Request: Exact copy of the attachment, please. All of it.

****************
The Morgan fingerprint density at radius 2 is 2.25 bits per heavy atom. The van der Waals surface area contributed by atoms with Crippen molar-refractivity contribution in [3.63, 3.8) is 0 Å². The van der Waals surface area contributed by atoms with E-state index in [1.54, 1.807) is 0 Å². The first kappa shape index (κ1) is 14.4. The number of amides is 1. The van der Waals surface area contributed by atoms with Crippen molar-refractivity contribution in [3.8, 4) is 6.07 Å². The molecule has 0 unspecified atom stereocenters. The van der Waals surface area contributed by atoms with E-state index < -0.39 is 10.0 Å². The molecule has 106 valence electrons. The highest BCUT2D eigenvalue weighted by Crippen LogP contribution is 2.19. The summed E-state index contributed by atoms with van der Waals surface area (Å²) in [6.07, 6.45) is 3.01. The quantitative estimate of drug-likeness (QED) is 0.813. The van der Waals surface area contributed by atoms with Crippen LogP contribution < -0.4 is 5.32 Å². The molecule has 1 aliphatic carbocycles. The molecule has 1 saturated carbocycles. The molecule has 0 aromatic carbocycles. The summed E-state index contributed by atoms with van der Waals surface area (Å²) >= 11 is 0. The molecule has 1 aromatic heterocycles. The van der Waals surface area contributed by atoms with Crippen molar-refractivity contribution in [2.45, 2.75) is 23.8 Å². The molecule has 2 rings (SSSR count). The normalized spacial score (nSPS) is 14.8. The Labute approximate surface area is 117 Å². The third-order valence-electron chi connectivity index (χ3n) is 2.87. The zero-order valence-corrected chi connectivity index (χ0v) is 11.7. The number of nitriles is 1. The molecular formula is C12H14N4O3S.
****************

The Morgan fingerprint density at radius 2 is 2.25 bits per heavy atom. The van der Waals surface area contributed by atoms with Crippen molar-refractivity contribution in [3.63, 3.8) is 0 Å². The van der Waals surface area contributed by atoms with E-state index in [1.54, 1.807) is 0 Å². The first kappa shape index (κ1) is 14.4. The number of amides is 1. The van der Waals surface area contributed by atoms with Crippen molar-refractivity contribution in [3.8, 4) is 6.07 Å². The molecule has 0 unspecified atom stereocenters. The van der Waals surface area contributed by atoms with E-state index < -0.39 is 10.0 Å². The molecule has 106 valence electrons. The highest BCUT2D eigenvalue weighted by Crippen LogP contribution is 2.19. The summed E-state index contributed by atoms with van der Waals surface area (Å²) in [6.07, 6.45) is 3.01. The quantitative estimate of drug-likeness (QED) is 0.813. The van der Waals surface area contributed by atoms with Crippen LogP contribution < -0.4 is 5.32 Å². The molecule has 1 aliphatic carbocycles. The molecule has 1 saturated carbocycles. The molecule has 0 aromatic carbocycles. The summed E-state index contributed by atoms with van der Waals surface area (Å²) >= 11 is 0. The molecule has 1 aromatic heterocycles. The van der Waals surface area contributed by atoms with Crippen molar-refractivity contribution in [2.45, 2.75) is 23.8 Å². The molecule has 2 rings (SSSR count). The normalized spacial score (nSPS) is 14.8. The Labute approximate surface area is 117 Å². The third-order valence-electron chi connectivity index (χ3n) is 2.87. The zero-order valence-corrected chi connectivity index (χ0v) is 11.7. The number of nitriles is 1. The molecular formula is C12H14N4O3S.